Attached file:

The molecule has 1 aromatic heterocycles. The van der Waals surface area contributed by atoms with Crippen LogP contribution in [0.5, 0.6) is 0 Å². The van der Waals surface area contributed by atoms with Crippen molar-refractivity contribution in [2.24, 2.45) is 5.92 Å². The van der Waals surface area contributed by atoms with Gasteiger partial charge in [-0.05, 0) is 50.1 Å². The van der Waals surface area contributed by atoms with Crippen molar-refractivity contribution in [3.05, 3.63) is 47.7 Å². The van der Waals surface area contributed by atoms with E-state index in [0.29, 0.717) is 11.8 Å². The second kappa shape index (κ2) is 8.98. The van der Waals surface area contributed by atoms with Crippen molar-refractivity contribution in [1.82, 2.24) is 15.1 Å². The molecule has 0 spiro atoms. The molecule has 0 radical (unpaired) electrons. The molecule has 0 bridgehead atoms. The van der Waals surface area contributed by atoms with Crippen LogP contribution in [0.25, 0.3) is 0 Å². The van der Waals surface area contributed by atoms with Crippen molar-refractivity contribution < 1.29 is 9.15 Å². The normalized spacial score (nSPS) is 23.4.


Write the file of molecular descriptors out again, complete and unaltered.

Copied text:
The molecule has 1 aromatic heterocycles. The van der Waals surface area contributed by atoms with Crippen LogP contribution in [0.5, 0.6) is 0 Å². The van der Waals surface area contributed by atoms with Crippen molar-refractivity contribution in [2.24, 2.45) is 5.92 Å². The van der Waals surface area contributed by atoms with Gasteiger partial charge in [-0.05, 0) is 50.1 Å². The van der Waals surface area contributed by atoms with Crippen molar-refractivity contribution in [3.05, 3.63) is 47.7 Å². The van der Waals surface area contributed by atoms with E-state index in [0.29, 0.717) is 11.8 Å². The second kappa shape index (κ2) is 8.98. The van der Waals surface area contributed by atoms with Crippen molar-refractivity contribution in [1.82, 2.24) is 15.1 Å². The molecule has 0 spiro atoms. The molecule has 0 radical (unpaired) electrons. The molecule has 0 bridgehead atoms. The van der Waals surface area contributed by atoms with Crippen LogP contribution in [0.25, 0.3) is 0 Å². The van der Waals surface area contributed by atoms with Crippen molar-refractivity contribution < 1.29 is 9.15 Å². The normalized spacial score (nSPS) is 23.4.